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A Day in the Life of a Taxi Driver

Published on: 10 April 2015

If you drive on the roads of South Africa, chances are that you have had a run in with a taxi or, at the very least; you will have noticed the erratic driving behaviour of the taxi drivers in general. Most of us are very quick to blare our hooters, giving the careless driver the finger as we pass them angrily – but how many of us have actually stopped to consider what it would be like to walk a mile in their shoes (or drive a mile or two in their ‘kombi’, if you will)?

Let us take a look at what it is like to experience a day in the life of a South African taxi driver.

How the taxi industry works

There are very few, if any, taxi drivers who are self-employed. Instead, there are a variety of taxi companies in SA, each of which operate in different sectors of the city. These companies employ drivers who are often given a specific quota that they need to meet per week.

Payment of the drivers depends on an array of factors; however, most companies pay their employees using one of the following methods:

  • Fixed Percentage: These drivers have to pay the owner of the taxi company a fixed percentage of each week’s earnings. Whatever is left over, the driver is able to take home.
  • Set Wage: Some drivers are given a set wage. This amount does not change according to the earnings made throughout the week.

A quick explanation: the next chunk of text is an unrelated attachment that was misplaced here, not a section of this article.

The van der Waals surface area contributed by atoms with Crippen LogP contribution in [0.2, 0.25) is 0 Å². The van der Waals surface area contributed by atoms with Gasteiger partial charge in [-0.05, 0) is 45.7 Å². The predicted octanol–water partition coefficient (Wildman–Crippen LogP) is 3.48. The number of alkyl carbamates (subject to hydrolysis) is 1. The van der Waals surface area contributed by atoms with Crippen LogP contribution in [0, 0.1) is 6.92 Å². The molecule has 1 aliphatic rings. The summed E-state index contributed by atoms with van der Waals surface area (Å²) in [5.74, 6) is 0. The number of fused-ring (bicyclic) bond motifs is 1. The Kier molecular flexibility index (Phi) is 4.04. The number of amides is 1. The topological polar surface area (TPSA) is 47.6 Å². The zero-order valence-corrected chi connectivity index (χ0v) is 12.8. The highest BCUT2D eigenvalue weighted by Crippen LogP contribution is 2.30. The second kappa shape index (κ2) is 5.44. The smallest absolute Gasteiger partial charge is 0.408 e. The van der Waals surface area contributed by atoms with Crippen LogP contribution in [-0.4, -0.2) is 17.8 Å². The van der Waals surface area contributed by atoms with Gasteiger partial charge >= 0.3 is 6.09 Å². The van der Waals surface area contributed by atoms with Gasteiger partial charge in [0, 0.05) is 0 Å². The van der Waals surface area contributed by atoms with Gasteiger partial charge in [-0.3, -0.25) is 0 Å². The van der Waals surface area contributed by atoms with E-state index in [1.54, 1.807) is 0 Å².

• Wage Plus System: These drivers are given a basic wage, pay a percentage of the weekly earnings to the company owner, and then keep whatever is left over.
  • One Day Earnings: Taxi drivers who are paid this way are only given one day’s earnings per week. The rest of the money earned on the other days of the week is paid, in full, to the owner of the taxi company.

A day in the life…

All taxi drivers have an early start to their day, with some of them arriving at the taxi rank as early as 1 am. This is done in an effort to beat the ‘mad rush’, to ensure that they are as far ahead in the queue of the taxi rank as possible, and to also cater to the needs of those who need transportation in order to be at work between 5-6 am.

The driver begins to work at about 4 am and continues to follow his set route back and forth for the next 14-16 hours. This is due to the fact that most taxi drivers only leave for home at about 8 pm. On top of these insane working hours many of the drivers work all through the week including Saturdays and Sundays!  This is in an effort to make ends meet and to make as much money as they can to support their families. So what is the reason for their dangerous, erratic driving habits? It could be a desperate attempt to transport as many passengers as quickly as possible in order to make as much profit as possible. So, while there really isn’t any excuse for endangering the lives of others on the roads, before we lose our temper, it is important for us all to remember the hardships that most of these taxi drivers are forced to endure day in and day out.

In order to make certain that you are sufficiently covered should you have a run-in with a hurried taxi driver on the roads of South Africa, affordable car insurance is a must. If you would like to learn more or receive a personalised quote for motor insurance, get in touch with MiWay today by visiting www.miway.co.za/contact-miway.

Want an in-depth look at South Africa’s dependence on the Motor Car Industry? Click here